Over the last three years, I have had the privilege of leading Texas A&M AgriLife’s, Rural Student Success Initiative (RSSI). Being that RSSI is a relatively new project, people often ask me to explain it in a nutshell. I describe RSSI as an initiative aimed to leverage AgriLife’s 250 county-based platform and longstanding presence in the community to broaden college access opportunities for students from remote regions of the state.
One question that I do not often get and which I was just most recently asked was, “What’s your connection to rural students?” I recently delivered a keynote presentation to a conference audience of faculty, policymakers, researchers, and students. I shared with them that what attracted me to this position was that I saw RSSI as an opportunity to be part of a project that could transform people’s lives through education. I never saw this position as just a “rural” college access initiative, but rather as a project with the potential to transform not only students’ lives in the short term, but also of future generations. The fact that I would be doing this work for rural communities was a plus for me, as I have always appreciated the authenticity of people, and the tranquility and simple life that can be experienced in small, isolated rural regions.
RSSI builds college awareness and extends technical assistance to rural school districts that are under resourced with limited access to college information due to their geographic location. We recognize that for students to attain a college education requires both academic preparation and non-academic student support services. RSSI focuses on the latter. Research shows that even the most academically prepared, yet socioeconomically disadvantaged students, still do not seek a higher education and do not complete degrees/credentials at the same rate as that of their more affluent peers. Lack of social and cultural capital is a major driver of the disparity in postsecondary outcomes.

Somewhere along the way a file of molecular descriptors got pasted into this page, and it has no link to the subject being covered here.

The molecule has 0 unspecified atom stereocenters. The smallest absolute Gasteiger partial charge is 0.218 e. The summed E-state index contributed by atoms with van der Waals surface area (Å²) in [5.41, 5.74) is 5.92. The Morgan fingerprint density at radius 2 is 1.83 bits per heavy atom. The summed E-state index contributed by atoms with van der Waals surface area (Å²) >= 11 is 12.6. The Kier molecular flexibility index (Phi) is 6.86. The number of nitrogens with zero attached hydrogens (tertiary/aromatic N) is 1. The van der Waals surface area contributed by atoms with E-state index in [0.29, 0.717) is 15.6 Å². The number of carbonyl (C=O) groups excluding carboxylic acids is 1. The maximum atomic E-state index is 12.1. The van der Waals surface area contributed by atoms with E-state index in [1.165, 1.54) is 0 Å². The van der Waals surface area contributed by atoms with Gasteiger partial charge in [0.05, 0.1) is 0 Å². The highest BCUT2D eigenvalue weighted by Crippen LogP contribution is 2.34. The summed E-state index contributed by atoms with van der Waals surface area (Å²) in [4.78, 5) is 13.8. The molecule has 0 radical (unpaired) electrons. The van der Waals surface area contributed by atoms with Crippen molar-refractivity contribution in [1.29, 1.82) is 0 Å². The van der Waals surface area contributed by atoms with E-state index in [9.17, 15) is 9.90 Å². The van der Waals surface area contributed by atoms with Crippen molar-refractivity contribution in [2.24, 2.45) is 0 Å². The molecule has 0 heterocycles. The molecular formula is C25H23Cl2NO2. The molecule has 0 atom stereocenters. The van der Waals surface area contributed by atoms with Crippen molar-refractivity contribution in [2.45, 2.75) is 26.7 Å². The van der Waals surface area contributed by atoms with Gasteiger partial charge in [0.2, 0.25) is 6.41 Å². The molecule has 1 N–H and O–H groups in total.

While there are several conceptual research models in higher education that help frame students’ postsecondary choices, Perna’s (2006) Model of Student College Choice is one that most closely aligns with the premise of RSSI. A student’s decision to go to college is not a simple cost and benefit analysis, but rather a decision influenced by several layers of influencers, including the student’s habitus, family, school, and community context, and social, economic and policy context (Perna, 2006). It is these multiple layers that the RSSI approach attempts to address in the long-term through its stakeholder network, college access framework, local community-based programming, and technical assistance to school districts. We recognize that this effort is monumental and a long-term endeavor. For RSSI to make a dent in each of these layers will require extensive, deep collaboration with like-minded organizations who have a sincere desire and long-term commitment to expanding educational opportunities for underserved, rural communities.
As I reflect on RSSI’s inaugural project launch three years ago when we were one of only two rural-focused initiatives, I am energized by the growth in organizations now starting to divert more of their resources to rural regions. At the same time, my hope is that we continue to make a concerted effort to align our respective efforts and leverage all our resources for improving the social and economic well-being of rural communities for the long run.
Perna, L. (2006). Studying college access and choice: A proposed conceptual model. Higher Education: Handbook of Theory and Research, Vol. XXI, 99–157.